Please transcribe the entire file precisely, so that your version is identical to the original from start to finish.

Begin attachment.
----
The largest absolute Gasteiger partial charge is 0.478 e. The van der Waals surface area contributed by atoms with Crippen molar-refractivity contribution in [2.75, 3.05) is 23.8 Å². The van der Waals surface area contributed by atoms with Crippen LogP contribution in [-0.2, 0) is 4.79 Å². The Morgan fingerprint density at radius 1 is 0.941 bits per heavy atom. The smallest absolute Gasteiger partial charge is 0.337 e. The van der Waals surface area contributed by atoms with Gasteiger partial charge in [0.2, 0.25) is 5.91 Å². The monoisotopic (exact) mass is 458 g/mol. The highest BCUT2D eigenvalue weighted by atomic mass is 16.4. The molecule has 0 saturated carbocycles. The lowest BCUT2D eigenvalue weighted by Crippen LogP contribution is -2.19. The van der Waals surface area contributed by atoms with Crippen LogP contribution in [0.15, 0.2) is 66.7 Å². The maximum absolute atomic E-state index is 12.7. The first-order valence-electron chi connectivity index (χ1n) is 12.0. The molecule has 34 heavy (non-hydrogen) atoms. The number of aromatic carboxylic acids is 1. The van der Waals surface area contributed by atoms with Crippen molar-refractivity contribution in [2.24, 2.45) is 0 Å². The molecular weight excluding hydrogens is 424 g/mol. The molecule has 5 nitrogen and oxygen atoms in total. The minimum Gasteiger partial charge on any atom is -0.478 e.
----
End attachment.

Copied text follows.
The largest absolute Gasteiger partial charge is 0.478 e. The van der Waals surface area contributed by atoms with Crippen molar-refractivity contribution in [2.75, 3.05) is 23.8 Å². The van der Waals surface area contributed by atoms with Crippen LogP contribution in [-0.2, 0) is 4.79 Å². The Morgan fingerprint density at radius 1 is 0.941 bits per heavy atom. The smallest absolute Gasteiger partial charge is 0.337 e. The van der Waals surface area contributed by atoms with Gasteiger partial charge in [0.2, 0.25) is 5.91 Å². The monoisotopic (exact) mass is 458 g/mol. The highest BCUT2D eigenvalue weighted by atomic mass is 16.4. The molecule has 0 saturated carbocycles. The lowest BCUT2D eigenvalue weighted by Crippen LogP contribution is -2.19. The van der Waals surface area contributed by atoms with Crippen LogP contribution in [0.15, 0.2) is 66.7 Å². The maximum absolute atomic E-state index is 12.7. The first-order valence-electron chi connectivity index (χ1n) is 12.0. The molecule has 34 heavy (non-hydrogen) atoms. The number of aromatic carboxylic acids is 1. The van der Waals surface area contributed by atoms with Crippen molar-refractivity contribution in [2.24, 2.45) is 0 Å². The molecular weight excluding hydrogens is 424 g/mol. The molecule has 5 nitrogen and oxygen atoms in total. The minimum Gasteiger partial charge on any atom is -0.478 e.